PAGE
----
Friday, December 3, 2010

Portrait sitter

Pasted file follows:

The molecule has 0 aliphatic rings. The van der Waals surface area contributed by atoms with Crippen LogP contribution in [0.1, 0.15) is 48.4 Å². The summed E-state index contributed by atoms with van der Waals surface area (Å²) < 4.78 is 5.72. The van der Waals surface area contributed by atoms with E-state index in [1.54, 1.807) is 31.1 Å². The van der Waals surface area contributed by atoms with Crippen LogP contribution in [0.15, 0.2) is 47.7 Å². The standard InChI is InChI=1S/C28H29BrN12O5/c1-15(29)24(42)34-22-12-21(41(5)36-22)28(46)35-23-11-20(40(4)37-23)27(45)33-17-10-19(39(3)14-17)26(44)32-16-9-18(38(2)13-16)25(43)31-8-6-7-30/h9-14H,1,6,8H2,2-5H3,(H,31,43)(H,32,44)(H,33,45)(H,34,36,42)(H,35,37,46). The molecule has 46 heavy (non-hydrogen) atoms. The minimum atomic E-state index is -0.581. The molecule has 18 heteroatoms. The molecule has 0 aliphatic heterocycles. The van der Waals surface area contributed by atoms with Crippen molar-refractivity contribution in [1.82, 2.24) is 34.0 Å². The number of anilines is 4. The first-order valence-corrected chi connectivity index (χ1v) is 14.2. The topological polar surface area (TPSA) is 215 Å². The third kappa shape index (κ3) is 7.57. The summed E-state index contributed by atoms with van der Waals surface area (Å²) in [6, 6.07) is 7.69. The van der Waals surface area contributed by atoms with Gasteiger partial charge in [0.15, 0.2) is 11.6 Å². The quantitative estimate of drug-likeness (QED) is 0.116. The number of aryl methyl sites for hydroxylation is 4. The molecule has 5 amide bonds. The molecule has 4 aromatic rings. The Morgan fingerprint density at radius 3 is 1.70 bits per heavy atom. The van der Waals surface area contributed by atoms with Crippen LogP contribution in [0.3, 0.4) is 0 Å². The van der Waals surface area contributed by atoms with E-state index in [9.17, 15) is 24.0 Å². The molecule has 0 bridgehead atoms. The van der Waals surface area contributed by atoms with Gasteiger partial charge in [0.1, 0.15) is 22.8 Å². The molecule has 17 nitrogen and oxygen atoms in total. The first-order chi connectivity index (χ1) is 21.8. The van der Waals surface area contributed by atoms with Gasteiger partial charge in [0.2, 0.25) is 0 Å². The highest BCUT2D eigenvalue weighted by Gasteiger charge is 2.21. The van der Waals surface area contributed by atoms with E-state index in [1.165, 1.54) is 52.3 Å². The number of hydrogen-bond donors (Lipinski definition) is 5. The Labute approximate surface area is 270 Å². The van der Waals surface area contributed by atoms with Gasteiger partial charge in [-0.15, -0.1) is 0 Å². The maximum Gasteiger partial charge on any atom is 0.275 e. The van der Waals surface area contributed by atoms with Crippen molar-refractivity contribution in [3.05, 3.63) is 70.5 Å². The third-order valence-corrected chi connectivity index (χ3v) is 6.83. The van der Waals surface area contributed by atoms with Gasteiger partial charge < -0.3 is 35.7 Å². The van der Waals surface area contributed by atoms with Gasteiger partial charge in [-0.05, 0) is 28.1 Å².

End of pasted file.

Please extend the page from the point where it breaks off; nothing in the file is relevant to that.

The bust above isn't bad work, considering it was done not from life, but from death. Georges Danton (1759-1794) returned from a mission in Belgium to find that his wife, Antoinette Gabrielle, had died in childbirth a week earlier. Danton (2nd image) was grief-stricken and presumably filled with guilt. He engaged profoundly deaf French sculptor Claude-André Deseine (1740–1823) to help him exhume his wife and take a death mask to prepare a sculpture. The bronze-coated plaster bust is still on display at the Château de Vizille. Danton's biographer writes, "The only letter of Gabrielle's in existence reveals her to be uneasy, full of terrors, without him. She pined away. A premature confinement seems to have brought the end. Whether Danton's own conduct had been loose or not, the poor soul's death lay at his door. Thus the poor man's grief may well have been poisoned by remorse. He loved his wife still, with a fierce affection that the site of his desolate home transformed into a wild beast's fury. He had not seen her again: he was resolved to look upon her face once more. He had her grave opened, and her coffin too, he had her shroud taken off her, and when he had kissed her face, he made a sculptor friend of his...take a cast of the poor woman's features. The bust is still in existence: it was exhibited in the Salon of 1793, and thus described: 'Portrait of the Citoyenne Danton, exhumed, and the cast taken 7 days after her death. When all this was done, Danton laid his wife back in her grave." Danton, a major proponent of the French Revolution, fell to the guillotine himself a year after he dug up his dead wife.

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